Although there was a slight decline in the total number of blacks and Latinos in the UC system as a whole, their graduation rates rose sharply after passage of Proposition 209 and as a result there were actually more blacks and Latinos graduating from the eight UC institutions than before. The elimination of formal racial preferences, Sander writes,

led to increases—not decreases—in the numbers of blacks and Hispanics earning bachelor’s degrees at the University of California, and even more dramatic increases in the number earning bachelor’s degrees on time….The number of blacks receiving bachelor degrees from UC schools rose from an average of 812 in 1998–2001 [i.e., before Proposition 209] to an average of 904 in 2004–2007 [i.e., after Proposition 209]. For UC Hispanics, the numbers rose from 3,317 to 4,428.8

Mismatch contains a wealth of valuable information about racial preference policies in higher education that is too extensive to do justice to in a short review. There are chapters on the huge size of racial preferences, on the politics of such preferences in both the media and academia, on the dishonesty and code of silence that often surrounds discussion and media coverage of preference issues, on the reasons for the large racial disparities in high school and college academic performance, and on the treatment of racial preferences by the U.S. Supreme Court. There is also a chilling chapter on the bullying by accrediting agencies of George Mason University Law School and the forcing of the school to abandon its race-neutral admissions policy in order to enroll more black and Latino students. The coverage of the whole panoply of mismatch issues is always fair-minded and thorough, and even those who have kept up with the controversy over the years will encounter much new material.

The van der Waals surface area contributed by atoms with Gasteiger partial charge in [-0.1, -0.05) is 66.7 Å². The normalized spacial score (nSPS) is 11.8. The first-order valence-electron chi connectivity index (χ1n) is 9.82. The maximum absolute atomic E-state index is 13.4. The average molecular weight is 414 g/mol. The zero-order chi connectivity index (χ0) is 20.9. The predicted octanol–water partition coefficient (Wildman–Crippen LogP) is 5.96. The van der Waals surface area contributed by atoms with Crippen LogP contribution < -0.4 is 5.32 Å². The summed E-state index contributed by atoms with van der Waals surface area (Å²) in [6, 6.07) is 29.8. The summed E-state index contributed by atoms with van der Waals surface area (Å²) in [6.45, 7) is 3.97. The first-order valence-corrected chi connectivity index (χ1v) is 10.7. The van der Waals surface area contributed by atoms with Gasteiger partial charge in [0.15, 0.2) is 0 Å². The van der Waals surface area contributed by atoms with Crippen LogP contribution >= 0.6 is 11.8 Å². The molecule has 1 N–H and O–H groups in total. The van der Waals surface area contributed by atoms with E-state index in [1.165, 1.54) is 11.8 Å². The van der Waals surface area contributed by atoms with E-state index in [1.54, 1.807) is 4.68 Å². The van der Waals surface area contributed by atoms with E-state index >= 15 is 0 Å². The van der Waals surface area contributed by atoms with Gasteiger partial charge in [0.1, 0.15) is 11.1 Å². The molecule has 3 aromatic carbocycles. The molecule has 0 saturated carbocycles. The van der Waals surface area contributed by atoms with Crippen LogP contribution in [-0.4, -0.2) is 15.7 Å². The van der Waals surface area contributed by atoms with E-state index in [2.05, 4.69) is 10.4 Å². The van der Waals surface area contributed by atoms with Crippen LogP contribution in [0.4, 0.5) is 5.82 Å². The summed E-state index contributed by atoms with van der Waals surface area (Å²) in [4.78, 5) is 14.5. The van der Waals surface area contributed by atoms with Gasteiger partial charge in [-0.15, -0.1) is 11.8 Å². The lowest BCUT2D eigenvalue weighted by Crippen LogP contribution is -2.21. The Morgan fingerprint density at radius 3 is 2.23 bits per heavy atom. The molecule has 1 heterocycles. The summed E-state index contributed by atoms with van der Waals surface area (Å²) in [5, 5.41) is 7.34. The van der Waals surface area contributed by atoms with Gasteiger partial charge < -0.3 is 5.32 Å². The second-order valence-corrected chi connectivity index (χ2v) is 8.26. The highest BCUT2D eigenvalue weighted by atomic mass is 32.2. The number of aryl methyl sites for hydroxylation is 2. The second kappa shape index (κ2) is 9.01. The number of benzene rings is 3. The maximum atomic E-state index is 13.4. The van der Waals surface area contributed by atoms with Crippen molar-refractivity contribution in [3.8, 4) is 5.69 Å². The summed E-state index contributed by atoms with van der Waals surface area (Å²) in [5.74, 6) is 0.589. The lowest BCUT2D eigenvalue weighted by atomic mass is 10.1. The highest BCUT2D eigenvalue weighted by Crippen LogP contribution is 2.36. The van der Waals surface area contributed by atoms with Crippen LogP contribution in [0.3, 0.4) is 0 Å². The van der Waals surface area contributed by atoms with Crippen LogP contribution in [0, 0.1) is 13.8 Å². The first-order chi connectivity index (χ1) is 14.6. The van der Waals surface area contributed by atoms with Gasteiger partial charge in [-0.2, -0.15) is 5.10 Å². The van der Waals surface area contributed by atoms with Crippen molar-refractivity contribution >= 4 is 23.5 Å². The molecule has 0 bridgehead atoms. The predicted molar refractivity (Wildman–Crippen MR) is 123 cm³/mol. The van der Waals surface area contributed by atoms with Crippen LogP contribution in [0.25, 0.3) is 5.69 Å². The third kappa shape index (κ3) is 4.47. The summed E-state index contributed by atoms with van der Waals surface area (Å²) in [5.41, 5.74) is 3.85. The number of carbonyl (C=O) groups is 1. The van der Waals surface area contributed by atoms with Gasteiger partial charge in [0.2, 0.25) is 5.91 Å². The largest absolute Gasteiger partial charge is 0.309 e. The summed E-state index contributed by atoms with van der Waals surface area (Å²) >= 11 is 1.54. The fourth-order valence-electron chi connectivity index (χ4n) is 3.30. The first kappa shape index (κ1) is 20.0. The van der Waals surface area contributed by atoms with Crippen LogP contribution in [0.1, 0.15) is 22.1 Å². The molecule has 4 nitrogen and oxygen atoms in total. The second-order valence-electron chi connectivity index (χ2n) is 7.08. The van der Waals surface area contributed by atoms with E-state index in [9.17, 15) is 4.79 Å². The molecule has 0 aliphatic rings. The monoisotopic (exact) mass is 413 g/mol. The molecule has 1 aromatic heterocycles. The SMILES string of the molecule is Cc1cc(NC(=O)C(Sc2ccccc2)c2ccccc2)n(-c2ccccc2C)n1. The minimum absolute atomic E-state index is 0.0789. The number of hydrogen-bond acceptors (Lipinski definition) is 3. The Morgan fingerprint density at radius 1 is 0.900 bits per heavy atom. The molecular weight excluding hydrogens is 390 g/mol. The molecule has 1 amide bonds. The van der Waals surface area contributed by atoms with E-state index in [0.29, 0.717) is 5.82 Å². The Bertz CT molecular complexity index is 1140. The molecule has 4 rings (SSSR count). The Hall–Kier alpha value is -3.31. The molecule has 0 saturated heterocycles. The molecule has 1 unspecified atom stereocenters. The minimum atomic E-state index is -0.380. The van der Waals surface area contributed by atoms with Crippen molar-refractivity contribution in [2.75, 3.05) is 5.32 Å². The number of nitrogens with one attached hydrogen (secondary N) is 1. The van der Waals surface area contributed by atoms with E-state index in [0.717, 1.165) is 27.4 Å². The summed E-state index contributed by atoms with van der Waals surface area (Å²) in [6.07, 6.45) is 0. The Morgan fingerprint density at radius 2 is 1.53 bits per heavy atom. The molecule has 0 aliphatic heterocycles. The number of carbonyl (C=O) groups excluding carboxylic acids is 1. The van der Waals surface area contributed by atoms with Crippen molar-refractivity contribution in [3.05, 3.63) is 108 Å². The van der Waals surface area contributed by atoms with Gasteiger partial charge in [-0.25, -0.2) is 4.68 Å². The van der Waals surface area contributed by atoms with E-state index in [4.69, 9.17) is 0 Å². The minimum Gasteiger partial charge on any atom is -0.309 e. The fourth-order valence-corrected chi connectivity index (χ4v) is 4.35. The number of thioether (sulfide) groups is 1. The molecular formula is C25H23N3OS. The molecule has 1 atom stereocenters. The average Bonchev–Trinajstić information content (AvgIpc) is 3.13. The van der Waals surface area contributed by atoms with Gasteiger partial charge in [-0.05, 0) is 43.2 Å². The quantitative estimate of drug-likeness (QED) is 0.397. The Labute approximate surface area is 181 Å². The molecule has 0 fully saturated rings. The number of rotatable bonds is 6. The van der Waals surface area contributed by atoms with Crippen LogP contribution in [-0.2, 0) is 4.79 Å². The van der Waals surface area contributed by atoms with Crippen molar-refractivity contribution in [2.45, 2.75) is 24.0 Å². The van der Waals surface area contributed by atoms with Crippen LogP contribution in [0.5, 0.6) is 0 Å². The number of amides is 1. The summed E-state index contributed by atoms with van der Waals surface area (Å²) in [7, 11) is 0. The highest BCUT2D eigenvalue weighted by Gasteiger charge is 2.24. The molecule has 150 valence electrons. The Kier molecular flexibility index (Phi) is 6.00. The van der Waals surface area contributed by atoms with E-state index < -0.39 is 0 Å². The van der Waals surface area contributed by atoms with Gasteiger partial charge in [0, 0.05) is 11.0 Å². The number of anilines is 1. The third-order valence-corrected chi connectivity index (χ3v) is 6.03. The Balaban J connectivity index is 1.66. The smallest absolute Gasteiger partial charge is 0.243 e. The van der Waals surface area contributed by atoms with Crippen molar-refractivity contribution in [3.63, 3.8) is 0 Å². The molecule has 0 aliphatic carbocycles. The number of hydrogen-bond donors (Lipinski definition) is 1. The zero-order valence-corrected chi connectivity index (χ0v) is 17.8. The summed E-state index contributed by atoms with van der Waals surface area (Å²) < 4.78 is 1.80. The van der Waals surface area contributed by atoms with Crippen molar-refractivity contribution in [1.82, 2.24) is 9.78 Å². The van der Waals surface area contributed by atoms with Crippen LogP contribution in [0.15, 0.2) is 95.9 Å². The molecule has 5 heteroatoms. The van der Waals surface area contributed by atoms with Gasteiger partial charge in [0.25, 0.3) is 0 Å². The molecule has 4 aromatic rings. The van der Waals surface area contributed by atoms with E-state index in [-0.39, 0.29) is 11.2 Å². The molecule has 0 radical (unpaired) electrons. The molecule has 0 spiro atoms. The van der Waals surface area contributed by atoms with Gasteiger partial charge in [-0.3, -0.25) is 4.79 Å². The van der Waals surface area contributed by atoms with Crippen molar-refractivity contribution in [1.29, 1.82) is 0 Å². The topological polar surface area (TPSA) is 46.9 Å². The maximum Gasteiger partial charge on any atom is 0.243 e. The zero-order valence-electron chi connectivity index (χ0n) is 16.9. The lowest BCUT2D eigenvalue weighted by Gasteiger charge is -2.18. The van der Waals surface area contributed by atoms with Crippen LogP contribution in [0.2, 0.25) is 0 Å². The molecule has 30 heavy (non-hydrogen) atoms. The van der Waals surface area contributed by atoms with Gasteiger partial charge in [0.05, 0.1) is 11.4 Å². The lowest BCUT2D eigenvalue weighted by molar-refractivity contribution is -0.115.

The final chapter begins by laying out the major arguments on both sides of the preference debate. Most readers of this journal will find the pro-preference arguments Sander and Taylor describe (which stress the value of preferences at elite institutions in forming a black and Latino leadership class and the value of preferences in fostering multiracial harmony) highly questionable and feeble—as Sander and Taylor themselves ultimately seem to do. When they present the arguments of those “abolitionists” opposed to preferences they wax more eloquently and impassioned—here, it seems, is where their true heart lies.

It is worth quoting their hypothetical anti-preference arguments at some length as they summarize many of the most important themes that Academic Questions has been concerned with since its inception:

There is a good reason why most Americans oppose racial preferences; they directly undercut the post-1960s social contract….Far from breeding tolerance, preferences breed resentment and negative stereotypes among Asians and whites, who feel that they are being discriminated against—and they are. Far from breeding a sense of access and social equality among blacks and Hispanics, preferences put these students in environments where they will struggle academically….[Preferences] elevate the importance of skin color at a time when young Americans increasingly see that as an irrelevant distinction. They increasingly single out Asian Americans—a group that has suffered historical discrimination and includes millions of struggling individuals who do not fit the “model minority” stereotype—for particularly invidious discrimination, to the point that “the Asian penalty” in university admissions has become a term of art among experts. They systematically and enormously favor affluent blacks and Hispanics over working-class Asians and whites…and they provide incentives for every black and Hispanic student to play up, as much as possible, any past experience that can validate her status as a victim deserving compensation.